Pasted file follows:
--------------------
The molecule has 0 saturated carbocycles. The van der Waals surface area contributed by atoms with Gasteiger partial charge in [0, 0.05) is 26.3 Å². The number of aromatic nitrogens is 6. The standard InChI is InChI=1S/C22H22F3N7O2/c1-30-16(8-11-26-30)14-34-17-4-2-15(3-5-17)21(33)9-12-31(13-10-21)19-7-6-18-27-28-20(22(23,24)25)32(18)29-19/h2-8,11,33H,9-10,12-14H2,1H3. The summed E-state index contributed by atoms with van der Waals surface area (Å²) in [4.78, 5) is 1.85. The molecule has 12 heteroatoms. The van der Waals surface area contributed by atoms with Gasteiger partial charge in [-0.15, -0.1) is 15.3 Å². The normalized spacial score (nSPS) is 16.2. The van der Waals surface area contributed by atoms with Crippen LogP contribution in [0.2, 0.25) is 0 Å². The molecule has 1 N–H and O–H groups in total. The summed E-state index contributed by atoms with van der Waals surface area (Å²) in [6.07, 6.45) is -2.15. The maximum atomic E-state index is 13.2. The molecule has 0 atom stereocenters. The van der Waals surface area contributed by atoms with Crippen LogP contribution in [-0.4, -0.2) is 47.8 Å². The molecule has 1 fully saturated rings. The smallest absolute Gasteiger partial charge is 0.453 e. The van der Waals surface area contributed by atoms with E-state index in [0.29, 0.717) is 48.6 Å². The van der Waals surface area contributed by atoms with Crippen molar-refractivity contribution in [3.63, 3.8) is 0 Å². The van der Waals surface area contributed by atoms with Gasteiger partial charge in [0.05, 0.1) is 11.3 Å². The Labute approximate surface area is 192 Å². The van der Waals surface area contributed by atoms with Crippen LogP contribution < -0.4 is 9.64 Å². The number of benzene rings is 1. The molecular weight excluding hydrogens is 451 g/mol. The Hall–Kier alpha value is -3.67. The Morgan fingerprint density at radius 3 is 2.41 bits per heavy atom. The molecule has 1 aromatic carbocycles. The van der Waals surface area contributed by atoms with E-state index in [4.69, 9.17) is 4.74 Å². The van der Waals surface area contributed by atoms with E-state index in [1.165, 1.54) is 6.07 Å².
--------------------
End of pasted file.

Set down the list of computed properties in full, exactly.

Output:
The molecule has 0 saturated carbocycles. The van der Waals surface area contributed by atoms with Gasteiger partial charge in [0, 0.05) is 26.3 Å². The number of aromatic nitrogens is 6. The standard InChI is InChI=1S/C22H22F3N7O2/c1-30-16(8-11-26-30)14-34-17-4-2-15(3-5-17)21(33)9-12-31(13-10-21)19-7-6-18-27-28-20(22(23,24)25)32(18)29-19/h2-8,11,33H,9-10,12-14H2,1H3. The summed E-state index contributed by atoms with van der Waals surface area (Å²) in [4.78, 5) is 1.85. The molecule has 12 heteroatoms. The van der Waals surface area contributed by atoms with Gasteiger partial charge in [-0.15, -0.1) is 15.3 Å². The normalized spacial score (nSPS) is 16.2. The van der Waals surface area contributed by atoms with Crippen LogP contribution in [0.2, 0.25) is 0 Å². The molecule has 1 N–H and O–H groups in total. The summed E-state index contributed by atoms with van der Waals surface area (Å²) in [6.07, 6.45) is -2.15. The maximum atomic E-state index is 13.2. The molecule has 0 atom stereocenters. The van der Waals surface area contributed by atoms with Crippen LogP contribution in [-0.4, -0.2) is 47.8 Å². The molecule has 1 fully saturated rings. The smallest absolute Gasteiger partial charge is 0.453 e. The van der Waals surface area contributed by atoms with E-state index in [0.29, 0.717) is 48.6 Å². The van der Waals surface area contributed by atoms with Crippen molar-refractivity contribution in [3.63, 3.8) is 0 Å². The van der Waals surface area contributed by atoms with Gasteiger partial charge in [0.05, 0.1) is 11.3 Å². The Labute approximate surface area is 192 Å². The van der Waals surface area contributed by atoms with Crippen LogP contribution < -0.4 is 9.64 Å². The number of benzene rings is 1. The molecular weight excluding hydrogens is 451 g/mol. The Hall–Kier alpha value is -3.67. The Morgan fingerprint density at radius 3 is 2.41 bits per heavy atom. The molecule has 1 aromatic carbocycles. The van der Waals surface area contributed by atoms with E-state index in [4.69, 9.17) is 4.74 Å². The van der Waals surface area contributed by atoms with E-state index in [1.165, 1.54) is 6.07 Å².